clock menu more-arrow no yes

Filed under:

Trends that should happen in 2017

Auld lang syne better see these next year!

construction of downtown san francisco Photo by Shutterstock

As the year draws to a close, Curbed SF asked bigwigs in San Francisco’s architectural, design, and x-factor/je ne sais quois industries to give us their thoughts on 2016, architecturally-speaking. Revealed here are trends we must see in 2017.

John King (urban design critic, San Francisco Chronicle)

Suburban NIMBYs realize that 4-6-8-story building aren’t exactly the equivalent of Salesforce Tower in terms of height and massive presence. Nor will a few subsidized housing neighborhoods ruin your property values. To quote the immortal Mel on The Great British Bake Off: “Get a grip. Get a ruddy grip.”

Eve Batey (owner, Avenues Dry Goods; senior editor, SFist)

I believe that a neighborhood can only be vital when it has people living there—which, I know, isn't a problem in San Francisco, and yet we regularly hear about full apartments kept vacant so they can instead be used as short-terms rentals (Airbnbs, VRBOs, etc.). I am hopeful that in 2017, regulations from the city and from the short-term rental companies themselves will lead to these residences' release back into the full-time housing market, either by the property owners or the people on the lease who are shadily subletting to tourists. While building new housing is important, ensuring that our existing housing is occupied should also be a priority.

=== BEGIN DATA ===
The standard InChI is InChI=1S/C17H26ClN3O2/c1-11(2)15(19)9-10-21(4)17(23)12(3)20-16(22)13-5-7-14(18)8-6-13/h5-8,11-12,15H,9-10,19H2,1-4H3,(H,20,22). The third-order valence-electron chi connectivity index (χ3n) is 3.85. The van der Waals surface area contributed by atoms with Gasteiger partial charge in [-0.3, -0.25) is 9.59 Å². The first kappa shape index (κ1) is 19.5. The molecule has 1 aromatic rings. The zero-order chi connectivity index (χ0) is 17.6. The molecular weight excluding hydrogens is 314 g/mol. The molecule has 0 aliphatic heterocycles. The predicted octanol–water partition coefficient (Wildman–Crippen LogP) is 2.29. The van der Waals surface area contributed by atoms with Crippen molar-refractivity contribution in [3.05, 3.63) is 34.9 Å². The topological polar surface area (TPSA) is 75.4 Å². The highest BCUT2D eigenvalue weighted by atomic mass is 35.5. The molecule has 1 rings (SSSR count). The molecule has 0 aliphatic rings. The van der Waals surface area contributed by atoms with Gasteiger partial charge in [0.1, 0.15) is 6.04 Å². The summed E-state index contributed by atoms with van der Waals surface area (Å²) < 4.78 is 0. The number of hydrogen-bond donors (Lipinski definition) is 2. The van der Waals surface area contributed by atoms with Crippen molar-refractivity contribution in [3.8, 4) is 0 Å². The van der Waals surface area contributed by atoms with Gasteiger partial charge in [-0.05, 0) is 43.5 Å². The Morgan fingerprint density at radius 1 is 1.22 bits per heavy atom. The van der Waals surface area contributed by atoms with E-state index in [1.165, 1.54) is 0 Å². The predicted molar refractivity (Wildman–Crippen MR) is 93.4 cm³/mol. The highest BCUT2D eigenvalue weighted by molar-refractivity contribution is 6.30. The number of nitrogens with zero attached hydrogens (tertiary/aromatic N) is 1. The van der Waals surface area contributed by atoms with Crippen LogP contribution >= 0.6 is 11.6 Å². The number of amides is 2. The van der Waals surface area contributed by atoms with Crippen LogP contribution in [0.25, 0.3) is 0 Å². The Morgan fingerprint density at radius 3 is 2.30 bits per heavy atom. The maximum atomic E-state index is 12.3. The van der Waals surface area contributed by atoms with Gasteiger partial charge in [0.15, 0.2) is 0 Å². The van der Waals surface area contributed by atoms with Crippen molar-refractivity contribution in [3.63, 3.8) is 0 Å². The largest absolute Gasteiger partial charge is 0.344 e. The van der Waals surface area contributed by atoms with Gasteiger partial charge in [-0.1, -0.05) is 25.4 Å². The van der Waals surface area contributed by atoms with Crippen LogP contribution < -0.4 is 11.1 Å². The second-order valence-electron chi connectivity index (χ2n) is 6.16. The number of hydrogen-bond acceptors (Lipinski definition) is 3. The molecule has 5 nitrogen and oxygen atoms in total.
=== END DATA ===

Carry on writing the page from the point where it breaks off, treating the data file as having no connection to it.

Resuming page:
Allison Arieff (editorial director, SPUR)

A little more density, please? We'll never ease the housing shortage by building multi-unit at 4 stories when we could have built at 6. Or 8. Or 10.

A photo posted by Sally Kuchar (@sallykuchar) on

Kevin K. Ho and Jonathan B. McNarry (realtors, Vanguard Properties)

On a more practical level: more voice-activated smart home technologies.

Jon McNeal and Sade Borghei (senior architect and project manager, Snøhetta)

It would be great if more people who move to the area could look at the region with longer timelines so they will invest in their surroundings through the built environment, improved infrastructure, and an appreciation for the arts. People have moved here since the Gold Rush to make their fortune, but those early days were also paired with a sense of civic responsibility and cultural development that helped to establish a regional and national identity. We need that long horizon today too.

Don’t move here because it’s a hot market; move because you like it here and want to make it better by engaging your surroundings and investing your energy and ideas. Affordable housing is an important part of this. It’s hard for people to imagine staying if they can’t afford to raise a family here.

Brock Keeling (editor, Curbed SF)

Splatterware by Heath Ceramics; Stanley Saitowitz’s take on maximalism.

Richie Nakano (chef and restaurateur)

I'm not even sure its possible given the current real estate market, but I would love to see smaller, more personal places open in some of the outlying neighborhoods. In 2016 everything was so big and expensive, and on the restaurant side of that it meant that a lot of places failed. Small places. With heart and soul. And not some fast-casual garbage. I sound like a very specific borderline crazy NIMBY.

David Baker (architect/founder, David Baker Architects)

The Byzantine San Francisco approval process will be further simplified by the ongoing State of California policies to increase the supply of all kinds of housing—both affordable and market rate.

Erin Feher (style and design editor, San Francisco Magazine)

Real, comprehensive biking infrastructure; urban design that emphasizes quality of street-level life over shiny new structures; less condo blocks, more creatively planned high-density communities. Oh, and boldly patterned sofas and statement-making ’70s style sectionals. Our living rooms deserve better than beige and gray.